1. Because I love her very much and I wouldn't want her to go through months/years of anxiety about being honest with her parents when I know they would be kind and loving.

2. Because I'm wary of the online trans movement and how some elements of it seem determined to say that a kid who doesn't conform to gender norms is trans. Instead of, you know, a girl who likes short hair. I'd like her to have sensible adult support.

AlbertaWildRose Thu 11-May-17 16:58:49

I definitely think that at that age parents should be aware of every social media account their child has. The child may want privacy from their parents, but there is no such thing as online privacy, and this is where so many teens get into serious trouble.

Trifleorbust Thu 11-May-17 16:59:36

Then tell them. If you're genuinely worried what's the debate?

Shoxfordian Thu 11-May-17 17:01:01

Leave it alone. Let her choose her gender and who/if she wants to tell anyone.

waterrat Thu 11-May-17 17:02:01

I think your number 1 reason is not a good one. It's not for you to decide that a teenager - who is forming their own identity as we all did in our teens - 'has to' think her parents are great people to talk to.

She is putting up an 'image' online with her mates - it's the equivalent of hearing a 13 yr old chatting in a bedroom with her friends - I think it's ludicrous to judge from that that you need to step in and ensure her parents know what is going on.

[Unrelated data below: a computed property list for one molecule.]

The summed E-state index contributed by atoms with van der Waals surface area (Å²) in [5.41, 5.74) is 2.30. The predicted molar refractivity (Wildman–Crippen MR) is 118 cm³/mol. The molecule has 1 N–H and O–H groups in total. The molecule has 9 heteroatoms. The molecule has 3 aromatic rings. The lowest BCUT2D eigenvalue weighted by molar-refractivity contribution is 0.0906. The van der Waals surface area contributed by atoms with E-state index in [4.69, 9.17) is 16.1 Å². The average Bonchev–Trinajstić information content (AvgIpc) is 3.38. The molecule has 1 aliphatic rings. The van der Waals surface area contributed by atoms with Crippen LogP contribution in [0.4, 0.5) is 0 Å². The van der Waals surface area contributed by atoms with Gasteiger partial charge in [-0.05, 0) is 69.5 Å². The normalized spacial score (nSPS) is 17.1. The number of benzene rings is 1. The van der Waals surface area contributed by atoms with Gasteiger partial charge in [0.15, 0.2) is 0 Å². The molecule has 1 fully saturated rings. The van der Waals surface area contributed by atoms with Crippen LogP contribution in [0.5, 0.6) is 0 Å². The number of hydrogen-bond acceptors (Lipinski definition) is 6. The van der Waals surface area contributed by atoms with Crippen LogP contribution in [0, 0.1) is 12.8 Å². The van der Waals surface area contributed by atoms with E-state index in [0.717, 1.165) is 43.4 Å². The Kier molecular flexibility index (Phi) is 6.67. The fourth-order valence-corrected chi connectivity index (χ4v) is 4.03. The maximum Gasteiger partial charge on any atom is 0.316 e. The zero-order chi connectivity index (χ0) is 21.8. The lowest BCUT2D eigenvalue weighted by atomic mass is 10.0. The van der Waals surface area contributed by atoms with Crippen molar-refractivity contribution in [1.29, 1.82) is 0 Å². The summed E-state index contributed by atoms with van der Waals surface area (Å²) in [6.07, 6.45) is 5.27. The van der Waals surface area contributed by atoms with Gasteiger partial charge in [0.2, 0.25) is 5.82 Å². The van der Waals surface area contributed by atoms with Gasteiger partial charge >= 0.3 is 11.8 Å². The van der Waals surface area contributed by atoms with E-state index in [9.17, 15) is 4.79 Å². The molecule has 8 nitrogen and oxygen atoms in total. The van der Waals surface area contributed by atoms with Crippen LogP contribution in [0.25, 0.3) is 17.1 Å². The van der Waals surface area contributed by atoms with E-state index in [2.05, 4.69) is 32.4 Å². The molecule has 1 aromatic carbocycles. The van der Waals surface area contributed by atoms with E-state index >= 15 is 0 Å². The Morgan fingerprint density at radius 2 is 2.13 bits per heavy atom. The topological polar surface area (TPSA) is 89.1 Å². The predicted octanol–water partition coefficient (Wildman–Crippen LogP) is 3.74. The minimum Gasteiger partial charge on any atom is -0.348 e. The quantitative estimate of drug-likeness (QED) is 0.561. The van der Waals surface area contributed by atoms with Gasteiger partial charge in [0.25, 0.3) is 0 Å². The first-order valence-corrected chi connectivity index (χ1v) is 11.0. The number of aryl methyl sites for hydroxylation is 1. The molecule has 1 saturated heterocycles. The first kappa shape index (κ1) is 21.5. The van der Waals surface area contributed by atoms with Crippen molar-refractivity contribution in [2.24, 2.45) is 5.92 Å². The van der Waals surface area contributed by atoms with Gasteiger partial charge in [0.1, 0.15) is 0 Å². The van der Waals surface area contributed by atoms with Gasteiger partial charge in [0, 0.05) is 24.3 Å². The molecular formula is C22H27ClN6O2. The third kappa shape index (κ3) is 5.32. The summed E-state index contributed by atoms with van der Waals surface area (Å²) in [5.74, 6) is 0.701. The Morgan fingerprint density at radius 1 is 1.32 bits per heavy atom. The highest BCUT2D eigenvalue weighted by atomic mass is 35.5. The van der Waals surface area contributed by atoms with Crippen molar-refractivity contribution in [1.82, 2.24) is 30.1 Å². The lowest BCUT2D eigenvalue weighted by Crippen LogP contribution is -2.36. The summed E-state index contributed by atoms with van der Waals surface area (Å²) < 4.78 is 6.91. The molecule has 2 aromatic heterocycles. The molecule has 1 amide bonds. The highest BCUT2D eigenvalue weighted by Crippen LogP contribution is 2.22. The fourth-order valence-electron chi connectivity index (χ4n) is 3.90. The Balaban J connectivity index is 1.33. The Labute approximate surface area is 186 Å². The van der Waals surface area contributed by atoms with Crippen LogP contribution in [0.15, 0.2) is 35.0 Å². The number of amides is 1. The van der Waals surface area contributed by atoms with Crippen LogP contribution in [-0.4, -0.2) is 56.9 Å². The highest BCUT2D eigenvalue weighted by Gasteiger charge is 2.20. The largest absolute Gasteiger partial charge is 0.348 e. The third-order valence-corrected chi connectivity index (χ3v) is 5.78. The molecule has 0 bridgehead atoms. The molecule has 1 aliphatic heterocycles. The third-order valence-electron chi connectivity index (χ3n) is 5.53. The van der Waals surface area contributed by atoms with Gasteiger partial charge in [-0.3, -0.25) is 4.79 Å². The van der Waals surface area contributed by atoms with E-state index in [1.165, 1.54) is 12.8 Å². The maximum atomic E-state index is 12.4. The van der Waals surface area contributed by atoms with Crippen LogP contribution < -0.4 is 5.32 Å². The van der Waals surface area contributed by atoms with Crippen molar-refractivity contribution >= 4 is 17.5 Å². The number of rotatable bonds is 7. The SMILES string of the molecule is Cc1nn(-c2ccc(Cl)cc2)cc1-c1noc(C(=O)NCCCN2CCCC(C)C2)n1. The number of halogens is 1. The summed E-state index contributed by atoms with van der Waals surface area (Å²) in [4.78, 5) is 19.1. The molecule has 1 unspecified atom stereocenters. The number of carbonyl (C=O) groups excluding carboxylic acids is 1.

However - I have to say that at 13 I would want my teen to tell me about social media they use - so on that basis I would tell my friend. But not for any other judgemental reason about the content or how a 13 year old ought to (in your view) feel about their parents/ talk about them to their peers.

BlueBlueElectricBlue Thu 11-May-17 17:11:01

TBF I didn't say she 'had to' feel like that. In fact, I was, clearly poorly, wondering if that was an inevitable part of teenage-life to distance yourself from your parents and if this is just a fairly extreme form of that.

If she was moaning about not being allowed to go out late and smoke fags, and about the girls/boys she fancied, I'd leave her to it. But I love her and I hate to think she's hiding something as fundamental as who she is from parents who would be loving and supportive.

innurendo Thu 11-May-17 17:21:43

A 13 year old should not be coping with any issue without support and simultaneously broadcasting it online, so even if you believe this is "her issue", I would tell her parents.

SpringLake Thu 11-May-17 17:29:39

Can you take her out for the afternoon and have a chat; without breaching what she would (likely) see as her confidence? Test out whether it is just for show and to let her know that you know and there is adult support should she want it?

TrollMummy Thu 11-May-17 17:31:49